Time period: the late Miocene of Africa and Eurasia
Size: 1.8 m in length, 100 cm in height, 50-90 kg of weight.
Typical representative: Adcrocuta eximia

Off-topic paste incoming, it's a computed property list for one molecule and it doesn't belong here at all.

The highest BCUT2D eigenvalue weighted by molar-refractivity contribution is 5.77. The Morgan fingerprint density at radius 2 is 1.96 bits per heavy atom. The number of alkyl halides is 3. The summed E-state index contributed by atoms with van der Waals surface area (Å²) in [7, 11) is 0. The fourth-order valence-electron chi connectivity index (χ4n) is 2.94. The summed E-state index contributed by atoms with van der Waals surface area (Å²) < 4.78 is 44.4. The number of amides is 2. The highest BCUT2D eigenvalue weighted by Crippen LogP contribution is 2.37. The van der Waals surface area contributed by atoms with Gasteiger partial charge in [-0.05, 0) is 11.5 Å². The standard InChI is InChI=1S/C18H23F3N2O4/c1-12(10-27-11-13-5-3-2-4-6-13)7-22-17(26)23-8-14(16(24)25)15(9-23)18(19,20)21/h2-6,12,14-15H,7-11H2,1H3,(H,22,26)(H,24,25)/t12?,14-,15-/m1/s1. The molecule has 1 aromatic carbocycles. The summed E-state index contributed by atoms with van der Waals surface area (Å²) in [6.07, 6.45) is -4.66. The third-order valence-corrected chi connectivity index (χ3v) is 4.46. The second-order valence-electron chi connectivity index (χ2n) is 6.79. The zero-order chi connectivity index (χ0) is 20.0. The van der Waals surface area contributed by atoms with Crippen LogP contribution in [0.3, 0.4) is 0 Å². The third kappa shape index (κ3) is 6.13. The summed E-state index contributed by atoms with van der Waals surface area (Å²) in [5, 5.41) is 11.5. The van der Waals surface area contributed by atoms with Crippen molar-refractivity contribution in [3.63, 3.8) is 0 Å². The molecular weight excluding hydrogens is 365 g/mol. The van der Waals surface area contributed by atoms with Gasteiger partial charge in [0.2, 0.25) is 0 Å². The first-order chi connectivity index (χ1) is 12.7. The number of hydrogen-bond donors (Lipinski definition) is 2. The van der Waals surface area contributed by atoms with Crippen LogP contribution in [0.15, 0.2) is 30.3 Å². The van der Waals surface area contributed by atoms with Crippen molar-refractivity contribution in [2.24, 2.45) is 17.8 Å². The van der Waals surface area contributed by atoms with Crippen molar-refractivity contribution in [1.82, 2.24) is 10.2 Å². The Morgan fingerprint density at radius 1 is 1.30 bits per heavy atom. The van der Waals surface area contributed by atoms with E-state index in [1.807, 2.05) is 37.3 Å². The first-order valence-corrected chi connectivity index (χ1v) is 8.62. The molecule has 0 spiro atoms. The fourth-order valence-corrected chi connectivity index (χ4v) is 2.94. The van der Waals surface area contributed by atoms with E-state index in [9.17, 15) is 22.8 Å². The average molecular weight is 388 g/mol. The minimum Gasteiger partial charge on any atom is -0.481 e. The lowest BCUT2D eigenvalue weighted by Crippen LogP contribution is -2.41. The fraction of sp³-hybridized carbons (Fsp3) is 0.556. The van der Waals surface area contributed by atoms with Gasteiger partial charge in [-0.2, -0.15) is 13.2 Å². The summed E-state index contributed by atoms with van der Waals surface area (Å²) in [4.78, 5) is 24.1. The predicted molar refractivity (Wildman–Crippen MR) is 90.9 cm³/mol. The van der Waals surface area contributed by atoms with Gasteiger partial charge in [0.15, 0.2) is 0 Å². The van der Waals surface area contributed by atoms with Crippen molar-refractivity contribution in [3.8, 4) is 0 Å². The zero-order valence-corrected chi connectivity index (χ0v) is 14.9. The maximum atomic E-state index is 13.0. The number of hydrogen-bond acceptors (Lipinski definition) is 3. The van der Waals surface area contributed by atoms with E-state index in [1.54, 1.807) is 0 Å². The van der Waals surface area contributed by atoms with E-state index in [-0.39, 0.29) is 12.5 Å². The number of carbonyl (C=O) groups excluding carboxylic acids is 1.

The first bone-cracking hyena, Adcrocuta eximia, does not appear in the fossil record until the late Miocene. The skull of Adcrocuta bears a remarkably close resemblance to that of modern spotted, brown and striped hyenas. However, Adcrocuta had a very stocky build, with short, robust limbs, and it showed none of the cursorial adaptations seen in the extant bone-cracking hyenas (Werdelin & Solounias 1996), This species appears to have been highly successful as its fossil remains are found all over Eurasia and northern Africa (Werdelin & Solounias 1991). The appearance of Adcrocuta was followed by the second great hyena radiation, involving the appearance of several other hyaenid genera that were morphologically specialized for bone-cracking, including the lion-sized Pachycrocuta brevirostris. Weighing roughly 150 kg, Pacyhcrocuta was the largest hyaenid ever known. Because its muzzle was shorter than those in other hyenas, this species became commonly known as the 'short-faced hyena.'